It's funny how some people got rather turned off by the last season of ABC's Lost, but I found the circuitous plot completely engaging, even if it was tonally very different than the outstanding freshman season. That said, it's been interesting to see that the last few episodes of the new third season of Lost have featured a return to the types of stories that made the series' first season such a success.
Last night's episode ("Further Instructions"), written by Carlton Cuse and Elizabeth Sarnoff, picks up the pieces of Locke's fateful decision to stop pressing the button, and we're given the opportunity to see where Locke, Eko, and Desmond ended up after activating the failsafe and, you know, turning the firmament purple for a bit. I absolutely loved the opening shot of Locke's eye opening (the return of a welcome motif) and his body laying rather crumpled in the jungle; it's a nice visual echo of the opening of the series with Locke standing in for his ideological opposite, Jack. Nice trick that. But just when I thought Vincent was going to come running up out of the underbrush, it's a dazed, naked Desmond (more on that in a bit). Whatever exactly happened in that hatch, it's stolen Locke's voice and he wanders back to camp to ... I don't know, do something, where he runs into Charlie and begins to build the sweat lodge.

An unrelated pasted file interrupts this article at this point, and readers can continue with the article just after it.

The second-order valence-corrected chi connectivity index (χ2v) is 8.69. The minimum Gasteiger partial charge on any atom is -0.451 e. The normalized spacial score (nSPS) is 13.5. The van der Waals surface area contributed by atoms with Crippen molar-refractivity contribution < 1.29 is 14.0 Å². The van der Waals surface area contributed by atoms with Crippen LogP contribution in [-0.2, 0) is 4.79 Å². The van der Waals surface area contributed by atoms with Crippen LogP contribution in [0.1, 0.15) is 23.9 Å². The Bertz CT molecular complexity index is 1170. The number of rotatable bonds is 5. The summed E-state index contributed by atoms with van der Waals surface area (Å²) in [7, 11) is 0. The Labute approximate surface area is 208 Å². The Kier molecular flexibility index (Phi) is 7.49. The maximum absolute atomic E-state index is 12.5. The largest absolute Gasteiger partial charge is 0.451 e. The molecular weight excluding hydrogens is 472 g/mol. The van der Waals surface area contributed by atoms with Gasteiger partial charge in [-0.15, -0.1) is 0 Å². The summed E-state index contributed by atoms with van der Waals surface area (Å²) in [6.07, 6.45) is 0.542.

The only false note, and one that keeps irking me, is the fact that Charlie was there when the toasters and washing machines were literally flying around the hatch, and he just calmly walked back to camp and never told any one what he saw. Then we find out that Locke, Eko, and Desmond have been missing for a day and Charlie never, ever thought to see if they were okay? Or check on whether the hatch even exists anymore? Or mention to anyone what he saw? Odd.
I thought the vision sequence in the sweat lodge was absolutely stunning, and I was overjoyed that they brought back dear, dead Boone (Ian Somerhalder), one of Locke's biggest screw-ups, for the occasion. Considering Locke's HUGE mistake in not pushing the button, he looks to make amends by communing with the island for a sign of, well, further instructions. What he gets is a trippy vision in which Boone plays Virgil and leads him, in a wheelchair, to the airport, where he's told he has to help someone he knows. As we pan across the faces of our familiar castaways, it was interesting to see how Locke (or the island) foresaw them: a smiling, happy family comprised of Claire, Charlie, and baby Aaron; an anxious Sun and Jin waiting in line with Sayid; Hurley working the ticket counter inputting those cursed numbers into the computer; Desmond dressed as an airline pilot; and scarily, ominously Jack, Kate, and Sawyer being led through the metal detector by none other than Ben. It's a great scene, especially since Locke knows nothing of what's happened yet to our kidnapped troika. Finally, he must get out of his wheelchair and ride the escalator where he finds Eko's bloody stick ... and then the face of a polar bear jumps out at him. A brilliant montage of spooky imagery, jumbled symbols, and familiar faces that instantly reminded me of the haunting, atmospheric early days of Lost.